Starman’s Quest: Silverberg doesn’t want you to read it

Starman's Quest by Robert Silverberg SF book reviewsStarman’s Quest by Robert Silverberg science fiction book reviewsStarman’s Quest by Robert Silverberg

Editor’s Note: Being in the public domain, Starman’s Quest (1958) is available free in Kindle format. You can add audio narration for $2.99.

There’s an author’s note attached to various versions of Starman’s Quest at Amazon that goes like this: “This book is a very early and not very good work of the author, who has tried to prevent the issue of a new edition of it. Unfortunately, since it is no longer protected by copyright, he can’t prevent its distribution, but he recommends that you choose some other book of his to read.” The audio version I listened to has a less dire warning: “This was my second novel which I wrote when I was 19, in my junior year at Columbia. I’ve written better ones since. But readers interested in the archaeology of a writing career will probably find much to explore here. Robert Silverberg, 17 May, 2008.”

Sounds like an inauspicious beginning, but the caveat helps to lower expectations and alert the reader that the elderly author with the vaunted reputation considers his Starman’s Quest analogous to Picasso’s childhood doodles. The book is not as bad as that and if you approach it in the same manner that you’d open one of Heinlein’s juveniles, you may be delighted, as I was, by this charming (if clumsy) tale.

Teenage twins Alan and Steve have been living with their father on the interstellar spaceship he captains. Because they are traveling at nearly the speed of light, time is slower for them than it is on Earth. Therefore, Earthmen and Spacemen live in completely different worlds and Spacemen are bewildered every time they return to their home planet.

On their last voyage to Earth, Steve jumped ship and stayed on the planet. Now, a few weeks later, the ship is returning and Steve will be nine years older than his twin. Alan is determined to find Steve in the short time they have on Earth. He’s also determined to discover the secret to building a hyperdrive that will solve the problem of the time contraction and allow Earthmen and Spacemen to live in the same timestream. But life on Earth is brutal. Can Alan survive long enough to accomplish his goals?

As I mentioned, if you think of Starman’s Quest as a young adult book, you’re likely to enjoy this simple, straightforward story. The plot is fast and fun but often really hard to believe in. The story is sweet, but a bit naïve, and character’s emotions are sometimes shallow and blunted (not surprising considering that Silverberg was only 19 when he wrote this). If you’re a fan of Robert Silverberg, and keep in mind the heights which his literature would reach in the decades after he wrote Starman’s Quest, you are indeed likely to “find much to explore here.” There were more than a couple times that some passage or plot element reminded me of Silverberg’s later writings. As just one example, drug use plays a significant role in the plot (making this perhaps YA rather than MG).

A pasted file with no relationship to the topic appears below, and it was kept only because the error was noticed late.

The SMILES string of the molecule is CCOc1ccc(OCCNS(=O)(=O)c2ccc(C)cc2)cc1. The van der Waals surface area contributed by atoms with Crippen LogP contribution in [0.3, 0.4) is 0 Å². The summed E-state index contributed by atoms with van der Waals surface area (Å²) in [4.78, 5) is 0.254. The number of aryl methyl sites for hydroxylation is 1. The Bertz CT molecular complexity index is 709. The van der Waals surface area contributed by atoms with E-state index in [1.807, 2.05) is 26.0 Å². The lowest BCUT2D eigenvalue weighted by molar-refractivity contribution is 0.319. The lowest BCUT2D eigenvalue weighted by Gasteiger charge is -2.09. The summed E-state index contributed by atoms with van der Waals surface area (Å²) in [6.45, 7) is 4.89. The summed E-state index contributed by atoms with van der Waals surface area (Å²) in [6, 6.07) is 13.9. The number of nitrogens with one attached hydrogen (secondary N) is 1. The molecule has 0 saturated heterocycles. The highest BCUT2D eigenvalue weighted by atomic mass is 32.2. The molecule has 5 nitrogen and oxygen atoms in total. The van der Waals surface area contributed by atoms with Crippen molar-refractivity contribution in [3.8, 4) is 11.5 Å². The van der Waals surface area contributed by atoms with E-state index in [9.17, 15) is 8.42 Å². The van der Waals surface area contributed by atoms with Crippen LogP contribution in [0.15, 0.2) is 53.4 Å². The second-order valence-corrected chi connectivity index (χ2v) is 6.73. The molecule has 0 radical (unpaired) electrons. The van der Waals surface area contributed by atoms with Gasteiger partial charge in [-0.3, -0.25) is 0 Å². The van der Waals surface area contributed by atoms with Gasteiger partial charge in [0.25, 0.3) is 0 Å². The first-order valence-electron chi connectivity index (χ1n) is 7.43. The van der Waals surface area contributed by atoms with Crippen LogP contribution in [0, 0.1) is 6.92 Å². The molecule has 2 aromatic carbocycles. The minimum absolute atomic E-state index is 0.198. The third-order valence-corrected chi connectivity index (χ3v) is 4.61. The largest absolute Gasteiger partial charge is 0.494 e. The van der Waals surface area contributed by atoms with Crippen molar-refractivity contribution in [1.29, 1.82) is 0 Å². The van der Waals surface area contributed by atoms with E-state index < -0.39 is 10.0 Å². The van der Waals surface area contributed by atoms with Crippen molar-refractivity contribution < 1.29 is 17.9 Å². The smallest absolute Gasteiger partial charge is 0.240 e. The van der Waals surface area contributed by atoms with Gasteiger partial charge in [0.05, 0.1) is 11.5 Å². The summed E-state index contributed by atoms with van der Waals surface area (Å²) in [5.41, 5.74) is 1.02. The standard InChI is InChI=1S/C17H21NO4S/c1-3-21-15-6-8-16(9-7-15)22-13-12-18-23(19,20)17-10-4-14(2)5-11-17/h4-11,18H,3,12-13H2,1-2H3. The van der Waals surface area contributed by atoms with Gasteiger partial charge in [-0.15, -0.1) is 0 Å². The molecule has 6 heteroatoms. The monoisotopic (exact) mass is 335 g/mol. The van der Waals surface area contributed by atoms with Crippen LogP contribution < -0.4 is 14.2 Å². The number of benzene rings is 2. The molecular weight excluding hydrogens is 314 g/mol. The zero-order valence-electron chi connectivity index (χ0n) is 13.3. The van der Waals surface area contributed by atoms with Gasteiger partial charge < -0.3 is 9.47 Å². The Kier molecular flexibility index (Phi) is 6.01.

I listened to the audio version narrated by Tom Weiss. He is good with these old SF novels and I’d recommend this version of Starman’s Quest. It’s 4.5 hours long.

Published in 1958. The Lexman Spacedrive gave humanity the stars, but at a fantastic price. Interstellar exploration, colonization and trade became things of reality. The benefits to Earth were enormous. But because of the Fitzgerald Contraction, a man who shipped out to space could never live a normal life on Earth again. Travelling at speeds close to that of light, spacemen lived at an accelerated pace. A nine-year trip to Alpha Centauri and back seemed to take only six weeks to people on a spaceship. When they returned, their friends and relatives had aged enormously in comparison, old customs had changed, even the language was different. Alan was a spacer, just like his whole family — until, suddenly and without intending to, he in turn jumped ship and remained on Earth! There were times he regretted that. Earth was a bewildering and utterly hostile place. To stay alive, he had to play a ruthless game — and he couldn’t even find anyone to tell him the rules

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KAT HOOPER, who started this site in June 2007, earned a Ph.D. in neuroscience and psychology at Indiana University (Bloomington) and now teaches and conducts brain research at the University of North Florida. When she reads fiction, she wants to encounter new ideas and lots of imagination. She wants to view the world in a different way. She wants to have her mind blown. She loves beautiful language and has no patience for dull prose, vapid romance, or cheesy dialogue. She prefers complex characterization, intriguing plots, and plenty of action. Favorite authors are Jack Vance, Robin Hobb, Kage Baker, William Gibson, Gene Wolfe, Richard Matheson, and C.S. Lewis.

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4 comments

  1. Sandy Ferber /

    Sounds good enough to me! (But you know where I’M coming from!) Thanks, Kat!

  2. Sounds amusing! I cut my teeth on some of Heinlein’s juveniles (I still have extremely fond memories of Red Planet and Podkayne) so I might take a look at this sometime.

  3. It would be interesting, some time when I have free time (HAHAHAHAHAHA) to read this and compare it to Silverberg’s later and much more successful work. Thanks for putting the idea in my head, Kat!

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